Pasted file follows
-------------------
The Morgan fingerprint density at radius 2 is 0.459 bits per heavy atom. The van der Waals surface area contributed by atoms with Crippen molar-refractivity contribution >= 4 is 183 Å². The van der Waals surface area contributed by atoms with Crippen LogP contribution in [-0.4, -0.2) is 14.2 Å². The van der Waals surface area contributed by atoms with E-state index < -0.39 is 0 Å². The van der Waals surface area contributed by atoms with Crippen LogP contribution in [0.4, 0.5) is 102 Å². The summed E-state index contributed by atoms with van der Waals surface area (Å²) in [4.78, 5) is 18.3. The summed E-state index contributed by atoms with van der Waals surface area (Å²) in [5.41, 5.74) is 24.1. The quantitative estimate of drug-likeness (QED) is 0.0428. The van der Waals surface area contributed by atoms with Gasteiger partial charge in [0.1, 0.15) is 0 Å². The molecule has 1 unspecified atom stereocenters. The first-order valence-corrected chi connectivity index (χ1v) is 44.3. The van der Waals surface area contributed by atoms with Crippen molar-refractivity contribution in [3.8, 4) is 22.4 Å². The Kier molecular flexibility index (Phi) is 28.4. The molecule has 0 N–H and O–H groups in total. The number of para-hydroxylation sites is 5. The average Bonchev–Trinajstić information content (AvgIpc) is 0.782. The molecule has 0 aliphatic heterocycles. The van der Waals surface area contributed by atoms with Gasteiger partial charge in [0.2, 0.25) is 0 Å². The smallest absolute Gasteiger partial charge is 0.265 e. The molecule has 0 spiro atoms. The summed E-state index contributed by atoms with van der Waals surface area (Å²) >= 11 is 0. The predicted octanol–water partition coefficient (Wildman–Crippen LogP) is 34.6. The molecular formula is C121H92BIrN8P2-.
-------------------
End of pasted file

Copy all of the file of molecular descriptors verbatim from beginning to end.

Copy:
The Morgan fingerprint density at radius 2 is 0.459 bits per heavy atom. The van der Waals surface area contributed by atoms with Crippen molar-refractivity contribution >= 4 is 183 Å². The van der Waals surface area contributed by atoms with Crippen LogP contribution in [-0.4, -0.2) is 14.2 Å². The van der Waals surface area contributed by atoms with E-state index < -0.39 is 0 Å². The van der Waals surface area contributed by atoms with Crippen LogP contribution in [0.4, 0.5) is 102 Å². The summed E-state index contributed by atoms with van der Waals surface area (Å²) in [4.78, 5) is 18.3. The summed E-state index contributed by atoms with van der Waals surface area (Å²) in [5.41, 5.74) is 24.1. The quantitative estimate of drug-likeness (QED) is 0.0428. The van der Waals surface area contributed by atoms with Gasteiger partial charge in [0.1, 0.15) is 0 Å². The molecule has 1 unspecified atom stereocenters. The first-order valence-corrected chi connectivity index (χ1v) is 44.3. The van der Waals surface area contributed by atoms with Crippen molar-refractivity contribution in [3.8, 4) is 22.4 Å². The Kier molecular flexibility index (Phi) is 28.4. The molecule has 0 N–H and O–H groups in total. The number of para-hydroxylation sites is 5. The average Bonchev–Trinajstić information content (AvgIpc) is 0.782. The molecule has 0 aliphatic heterocycles. The van der Waals surface area contributed by atoms with Gasteiger partial charge in [0.2, 0.25) is 0 Å². The smallest absolute Gasteiger partial charge is 0.265 e. The molecule has 0 spiro atoms. The summed E-state index contributed by atoms with van der Waals surface area (Å²) >= 11 is 0. The predicted octanol–water partition coefficient (Wildman–Crippen LogP) is 34.6. The molecular formula is C121H92BIrN8P2-.